The islands of Hawaii form a unique and fragile ecosystem thousands of miles away from the nearest landmass. The legends and rituals of the nation’s indigenous people, ancestors of the first Polynesian settlers, are closely connected with the island’s plants, animals and landscape.

Tourism, industrial activity and modern recreation have since depleted Hawaii’s natural ecosystem and introduced invasive species that have caused severe damage. And along with indigenous plants and animals, the country risks losing local knowledge and customs.

Now, conservationists are teaming up with spiritual leaders to save Hawaii’s nature and culture. In many places where such work has taken place, rare species are thriving and fragile ecosystems, such as ancient cloud forests, are stabilising.

Read the full story: SciDevNet

Catastrophic declines in wilderness areas

 

Photo credit: Science Daily

Credit: Liana Joseph

A tenth of the world’s wilderness lost since the 1990s

Date:
September 8, 2016
Source:
Wildlife Conservation Society
Summary:
Researchers reporting in the journal Current Biology show catastrophic declines in wilderness areas around the world over the last 20 years.

Researchers reporting in the journal Current Biology show catastrophic declines in wilderness areas around the world over the last 20 years. They demonstrate alarming losses comprising a tenth of global wilderness since the 1990s — an area twice the size of Alaska and half the size of the Amazon. The Amazon and Central Africa have been hardest hit.

The findings underscore an immediate need for international policies to recognize the value of wilderness areas and to address the unprecedented threats they face, the researchers say.

International Plant Protection Convention grapples with challenges of globalized trade

 

Photo credit: FAO

Officials in Brisbane, Australia, inspect containers.

A floating threat: sea containers spread pests and diseases

Oil spills garner much public attention and anguish, but “biological spills” represent a greater long-term threat and do not have the same high public profile.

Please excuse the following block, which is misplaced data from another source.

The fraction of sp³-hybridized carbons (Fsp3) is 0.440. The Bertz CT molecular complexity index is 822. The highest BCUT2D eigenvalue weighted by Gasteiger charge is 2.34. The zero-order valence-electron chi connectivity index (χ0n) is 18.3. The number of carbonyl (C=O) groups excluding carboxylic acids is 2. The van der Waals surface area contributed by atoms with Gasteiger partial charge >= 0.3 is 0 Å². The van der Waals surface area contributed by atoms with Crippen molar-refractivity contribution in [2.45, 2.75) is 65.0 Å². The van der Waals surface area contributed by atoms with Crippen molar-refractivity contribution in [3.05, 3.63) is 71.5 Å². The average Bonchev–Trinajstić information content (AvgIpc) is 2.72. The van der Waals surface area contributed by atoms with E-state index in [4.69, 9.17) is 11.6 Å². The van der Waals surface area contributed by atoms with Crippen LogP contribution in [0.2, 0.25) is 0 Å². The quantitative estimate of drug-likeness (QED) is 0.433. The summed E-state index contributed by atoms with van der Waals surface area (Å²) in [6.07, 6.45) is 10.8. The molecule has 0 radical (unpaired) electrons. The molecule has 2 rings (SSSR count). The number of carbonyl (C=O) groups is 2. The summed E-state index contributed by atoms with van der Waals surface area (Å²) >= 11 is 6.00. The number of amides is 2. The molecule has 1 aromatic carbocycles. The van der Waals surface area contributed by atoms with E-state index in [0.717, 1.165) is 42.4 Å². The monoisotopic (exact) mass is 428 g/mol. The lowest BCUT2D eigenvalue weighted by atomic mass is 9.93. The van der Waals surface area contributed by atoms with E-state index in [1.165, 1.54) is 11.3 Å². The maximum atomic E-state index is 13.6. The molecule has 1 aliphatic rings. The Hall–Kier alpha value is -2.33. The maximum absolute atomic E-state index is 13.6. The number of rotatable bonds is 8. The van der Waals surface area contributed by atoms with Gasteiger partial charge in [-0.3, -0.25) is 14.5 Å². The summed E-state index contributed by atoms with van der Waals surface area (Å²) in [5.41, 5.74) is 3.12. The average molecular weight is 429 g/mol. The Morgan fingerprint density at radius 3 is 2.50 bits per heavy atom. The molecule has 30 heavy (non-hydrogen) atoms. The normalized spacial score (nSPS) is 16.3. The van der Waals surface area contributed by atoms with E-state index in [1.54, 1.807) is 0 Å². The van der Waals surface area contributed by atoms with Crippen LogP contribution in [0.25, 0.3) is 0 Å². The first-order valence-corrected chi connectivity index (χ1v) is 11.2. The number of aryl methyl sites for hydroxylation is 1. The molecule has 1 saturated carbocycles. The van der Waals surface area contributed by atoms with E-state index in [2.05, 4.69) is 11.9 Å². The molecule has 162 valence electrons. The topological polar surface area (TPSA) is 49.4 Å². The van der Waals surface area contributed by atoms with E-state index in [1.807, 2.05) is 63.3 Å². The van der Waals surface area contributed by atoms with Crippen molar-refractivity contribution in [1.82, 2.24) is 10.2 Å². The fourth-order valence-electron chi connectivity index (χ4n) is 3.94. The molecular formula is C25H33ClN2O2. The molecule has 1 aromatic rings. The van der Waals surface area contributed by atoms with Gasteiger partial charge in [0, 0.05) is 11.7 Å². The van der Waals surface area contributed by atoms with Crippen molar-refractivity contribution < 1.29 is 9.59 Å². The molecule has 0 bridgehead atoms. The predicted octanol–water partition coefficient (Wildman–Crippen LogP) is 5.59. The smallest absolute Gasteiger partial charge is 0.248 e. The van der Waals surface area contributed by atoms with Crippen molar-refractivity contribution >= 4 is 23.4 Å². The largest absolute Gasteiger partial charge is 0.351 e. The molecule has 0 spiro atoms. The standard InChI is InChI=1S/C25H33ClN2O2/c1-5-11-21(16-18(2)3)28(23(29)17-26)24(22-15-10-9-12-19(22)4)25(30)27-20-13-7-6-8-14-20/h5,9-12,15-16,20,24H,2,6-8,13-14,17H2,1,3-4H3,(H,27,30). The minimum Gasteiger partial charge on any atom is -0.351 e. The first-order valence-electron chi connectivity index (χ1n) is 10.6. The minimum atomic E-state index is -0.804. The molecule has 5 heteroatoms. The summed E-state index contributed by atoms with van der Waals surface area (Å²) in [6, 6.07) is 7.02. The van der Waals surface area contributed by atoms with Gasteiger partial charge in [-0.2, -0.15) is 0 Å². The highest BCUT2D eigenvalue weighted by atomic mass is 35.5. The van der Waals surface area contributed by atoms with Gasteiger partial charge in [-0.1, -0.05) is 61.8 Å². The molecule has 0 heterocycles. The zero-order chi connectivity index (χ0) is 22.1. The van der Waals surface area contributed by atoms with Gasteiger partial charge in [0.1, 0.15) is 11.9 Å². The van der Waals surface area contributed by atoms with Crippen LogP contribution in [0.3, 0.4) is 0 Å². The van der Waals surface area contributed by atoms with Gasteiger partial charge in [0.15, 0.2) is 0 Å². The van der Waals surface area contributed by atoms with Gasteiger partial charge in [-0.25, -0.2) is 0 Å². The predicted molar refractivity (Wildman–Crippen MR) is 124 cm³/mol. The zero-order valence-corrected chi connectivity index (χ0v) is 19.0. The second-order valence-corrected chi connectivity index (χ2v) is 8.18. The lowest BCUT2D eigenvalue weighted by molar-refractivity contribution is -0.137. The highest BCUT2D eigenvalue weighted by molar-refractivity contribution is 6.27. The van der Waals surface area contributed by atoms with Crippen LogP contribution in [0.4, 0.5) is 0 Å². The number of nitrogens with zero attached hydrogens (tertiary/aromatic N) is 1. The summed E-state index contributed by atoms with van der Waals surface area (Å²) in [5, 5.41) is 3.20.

It was an exotic fungus that wiped out billions of American chestnut trees in the early 20th century, dramatically altering the landscape and ecosystem, while today the emerald ash borer – another pest that hitch-hiked along global trade routes to new habitats – threatens to do the same with a valuable tree long used by humans to make tool handles, guitars and office furniture.

Perhaps the biggest “biological spill” of all was when a fungus-like eukaryotic microorganism called Phytophthora infestans – the name of the genus comes from Greek for “plant destroyer” – sailed from the Americas to Belgium. Within months it arrived in Ireland, triggering a potato blight that led to famine, death and mass migration.

small_containers-PNG
Scrubbing a container in Lae, Papua New Guinea. – http://www.fao.org/fileadmin/user_upload/newsroom/photos/small_containers-PNG.jpg

The list goes on and on. A relative of the toxic cane toad that has run rampant in Australia recently disembarked from a container carrying freight to Madagascar, a biodiversity hotspot, and the ability of females to lay up to 40,000 eggs a year make it a catastrophic threat for local lemurs and birds, while also threatening the habitat of a host of animals and plants. In Rome, municipal authorities are ramping up their annual campaign against the tiger mosquito, an invasive species that arrived by ship in Albania in the 1970s. Aedes albopictus, famous for its aggressive biting, is now prolific across Italy and global warming will make swathes of northern Europe ripe for colonization.

This is why the nations of the world came together some six decades ago to establish the International Plant Protection Convention (IPPC) as a means to help stem the spread of plant pests and diseases across borders boundaries via international trade and to protect farmers, foresters, biodiversity, the environment, and consumers.

“The crop losses and control costs triggered by exotic pests amount to a hefty tax on food, fibre and forage production,” says Craig Fedchock, coordinator of the FAO-based IPPC Secretariat. “All told, fruit flies, beetles, fungi and their kin reduce global crop yields by between 20 and 40 percent,” he explains.

Trade as a vector, containers as a vehicle

Invasive species arrive in new habitats through various channels, but shipping, is the main one.

Read the full article: FAO